I wake up somewhere around the South Carolina-Georgia line to Carson White, Fireside Collective’s upright bass player blasting Lion by Toto and realize that we’re almost to our destination. For the first several hours it was as if the car stereo were positively stuck on the Sirius XM Grateful Dead, but it’s clear by the change in energy that this is the final leg.
So far the van conversation has ranged from cheesing about Tank and The Bangas to the difference between vulvas and vaginas. Oh, and Fireside Collective’s packed upcoming festival season. The truth is that for a band that has been together in some form for more than a decade, these cats seem hungrier than ever. It’s a hunger tempered by a solid dose of professional success and self-awareness that all five musicians share. There’s no desperation here, just a powerful collective confidence that frames the questions about their future not as “What’s next for us?” but rather “What isn’t?”
With the release of their second studio album under the moniker Fireside Collective coming on March 14 at The Grey Eagle, and with a summer that includes stops at DelFest, MerleFest and Grey Fox Bluegrass Festival, the Collective is right to be feeling good about the path ahead.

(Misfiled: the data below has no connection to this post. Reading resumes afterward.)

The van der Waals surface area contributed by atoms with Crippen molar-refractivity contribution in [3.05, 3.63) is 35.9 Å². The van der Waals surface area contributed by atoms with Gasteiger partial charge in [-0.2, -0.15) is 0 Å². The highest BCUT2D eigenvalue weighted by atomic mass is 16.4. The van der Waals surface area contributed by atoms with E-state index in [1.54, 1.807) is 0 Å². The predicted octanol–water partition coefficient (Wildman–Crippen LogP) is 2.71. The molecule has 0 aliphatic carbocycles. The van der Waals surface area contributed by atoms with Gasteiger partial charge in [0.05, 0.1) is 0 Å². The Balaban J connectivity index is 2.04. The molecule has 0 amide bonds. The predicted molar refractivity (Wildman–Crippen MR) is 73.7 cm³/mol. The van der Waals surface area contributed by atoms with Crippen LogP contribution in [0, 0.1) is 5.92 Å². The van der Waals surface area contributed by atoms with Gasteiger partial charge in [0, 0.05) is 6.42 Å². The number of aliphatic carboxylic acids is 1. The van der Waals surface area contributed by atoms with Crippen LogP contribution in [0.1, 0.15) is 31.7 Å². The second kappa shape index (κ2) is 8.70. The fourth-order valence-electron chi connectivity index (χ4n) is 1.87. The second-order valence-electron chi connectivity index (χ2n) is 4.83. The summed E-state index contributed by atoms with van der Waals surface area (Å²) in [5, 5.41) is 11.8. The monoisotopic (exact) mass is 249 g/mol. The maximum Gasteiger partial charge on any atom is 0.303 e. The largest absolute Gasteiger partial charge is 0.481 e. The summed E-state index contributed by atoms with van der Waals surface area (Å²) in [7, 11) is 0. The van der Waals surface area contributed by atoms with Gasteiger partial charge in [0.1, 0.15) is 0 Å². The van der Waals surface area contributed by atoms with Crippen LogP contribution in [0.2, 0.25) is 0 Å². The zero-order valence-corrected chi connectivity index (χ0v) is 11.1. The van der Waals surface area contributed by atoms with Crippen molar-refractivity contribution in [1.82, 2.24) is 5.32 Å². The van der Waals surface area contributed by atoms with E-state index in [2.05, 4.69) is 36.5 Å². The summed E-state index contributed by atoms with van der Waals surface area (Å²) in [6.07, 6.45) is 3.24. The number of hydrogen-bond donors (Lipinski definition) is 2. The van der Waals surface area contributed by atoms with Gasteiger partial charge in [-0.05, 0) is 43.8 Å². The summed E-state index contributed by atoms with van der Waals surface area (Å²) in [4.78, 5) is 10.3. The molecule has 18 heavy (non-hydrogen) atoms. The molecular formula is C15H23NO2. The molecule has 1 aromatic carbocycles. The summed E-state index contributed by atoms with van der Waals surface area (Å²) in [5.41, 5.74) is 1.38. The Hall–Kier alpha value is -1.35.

This night, they’ll open for The Infamous Stringdusters, a Grammy Award-winning quintet whose bassist Travis Book produced Fireside’s newest offering, Elements. Before the evening’s over, I’ll be listening to him sing their praises as talented, professional and teachable musicians over a few cans of Sweetwater. For right now, I’m just taking their word for it.
It’s a fitting full circle for a band whose five-piece harmonies and melodic Colorado new-grass riffs have drawn comparisons to The ‘Dusters. Tonight, while sharing a stage with their producer, they’ll offer the work he produced for the first time at a merch table. And after a smoking opening set that lasts the better part of an hour, they’ll have trouble keeping it there.
Of course, there’s still a lot of work to accomplish between now and then. As White navigates the 15-passenger van through gaggle after gaggle of prospective university students, I’m a little awed by how casually they seem to treat the anxiety of arriving on time. If they have a conscience, it isn’t showing. I’m still picking their brains on everything from future goals to current obsessions as we pull up in front of the marquee.
There’s no doubt that the new album represents a powerful step forward for the band (White, founder Jessie Iaquinto on mandolin, Joe Cicero on acoustic guitar, Alex Genova on banjo, Tommy Maher on Dobro). Recorded at Echo Mountain Recording Studio in Asheville with Julian Dreyer engineering and the aforementioned Book producing, Elements builds on the sound they cultivated in their previous Life Between the Lines. Elements follows the same path of choosing to embrace the studio and all that comes with that. These are layered tracks, built and labored over to accentuate the type of artistry and expertise each of these musicians excels at.
“I mean, I’d love to win a Grammy at some point,” says Iaquinto, the band’s founder and mandolinist, and you can tell he doesn’t think that’s in any way out of range. “I also accomplished a lot of other goals with this last album – got the secret bong rip in it,” he adds, and once again I can tell he isn’t joking.